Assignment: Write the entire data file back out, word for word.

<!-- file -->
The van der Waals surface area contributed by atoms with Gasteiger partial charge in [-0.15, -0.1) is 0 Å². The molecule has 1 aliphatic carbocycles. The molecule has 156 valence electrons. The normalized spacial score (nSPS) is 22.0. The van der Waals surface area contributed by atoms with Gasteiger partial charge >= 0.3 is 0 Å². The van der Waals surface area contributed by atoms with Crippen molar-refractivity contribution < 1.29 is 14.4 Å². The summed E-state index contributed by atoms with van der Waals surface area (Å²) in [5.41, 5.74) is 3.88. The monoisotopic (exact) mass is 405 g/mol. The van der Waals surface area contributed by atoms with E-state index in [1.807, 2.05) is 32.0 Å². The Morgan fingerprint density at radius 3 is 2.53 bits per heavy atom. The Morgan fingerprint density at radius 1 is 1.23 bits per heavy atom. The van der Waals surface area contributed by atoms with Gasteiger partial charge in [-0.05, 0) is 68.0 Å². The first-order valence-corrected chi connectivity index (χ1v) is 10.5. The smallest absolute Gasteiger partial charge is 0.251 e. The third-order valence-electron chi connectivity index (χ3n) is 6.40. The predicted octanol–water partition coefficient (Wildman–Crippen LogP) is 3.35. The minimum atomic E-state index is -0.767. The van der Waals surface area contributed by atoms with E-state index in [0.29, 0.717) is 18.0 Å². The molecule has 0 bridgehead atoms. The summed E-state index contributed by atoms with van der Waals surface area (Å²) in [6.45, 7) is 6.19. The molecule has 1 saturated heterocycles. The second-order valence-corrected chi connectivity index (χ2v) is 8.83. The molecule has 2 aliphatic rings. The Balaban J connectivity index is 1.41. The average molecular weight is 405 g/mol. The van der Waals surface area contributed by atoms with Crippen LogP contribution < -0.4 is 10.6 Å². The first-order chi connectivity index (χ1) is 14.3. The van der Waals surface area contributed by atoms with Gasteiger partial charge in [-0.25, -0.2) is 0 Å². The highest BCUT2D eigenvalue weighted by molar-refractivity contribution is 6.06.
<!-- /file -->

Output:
The van der Waals surface area contributed by atoms with Gasteiger partial charge in [-0.15, -0.1) is 0 Å². The molecule has 1 aliphatic carbocycles. The molecule has 156 valence electrons. The normalized spacial score (nSPS) is 22.0. The van der Waals surface area contributed by atoms with Gasteiger partial charge >= 0.3 is 0 Å². The van der Waals surface area contributed by atoms with Crippen molar-refractivity contribution < 1.29 is 14.4 Å². The summed E-state index contributed by atoms with van der Waals surface area (Å²) in [5.41, 5.74) is 3.88. The monoisotopic (exact) mass is 405 g/mol. The van der Waals surface area contributed by atoms with E-state index in [1.807, 2.05) is 32.0 Å². The Morgan fingerprint density at radius 3 is 2.53 bits per heavy atom. The Morgan fingerprint density at radius 1 is 1.23 bits per heavy atom. The van der Waals surface area contributed by atoms with Gasteiger partial charge in [-0.05, 0) is 68.0 Å². The first-order valence-corrected chi connectivity index (χ1v) is 10.5. The smallest absolute Gasteiger partial charge is 0.251 e. The third-order valence-electron chi connectivity index (χ3n) is 6.40. The predicted octanol–water partition coefficient (Wildman–Crippen LogP) is 3.35. The minimum atomic E-state index is -0.767. The van der Waals surface area contributed by atoms with E-state index in [0.29, 0.717) is 18.0 Å². The molecule has 0 bridgehead atoms. The summed E-state index contributed by atoms with van der Waals surface area (Å²) in [6.45, 7) is 6.19. The molecule has 1 saturated heterocycles. The second-order valence-corrected chi connectivity index (χ2v) is 8.83. The molecule has 2 aliphatic rings. The Balaban J connectivity index is 1.41. The average molecular weight is 405 g/mol. The van der Waals surface area contributed by atoms with Crippen LogP contribution < -0.4 is 10.6 Å². The first-order chi connectivity index (χ1) is 14.3. The van der Waals surface area contributed by atoms with Gasteiger partial charge in [-0.25, -0.2) is 0 Å². The highest BCUT2D eigenvalue weighted by molar-refractivity contribution is 6.06.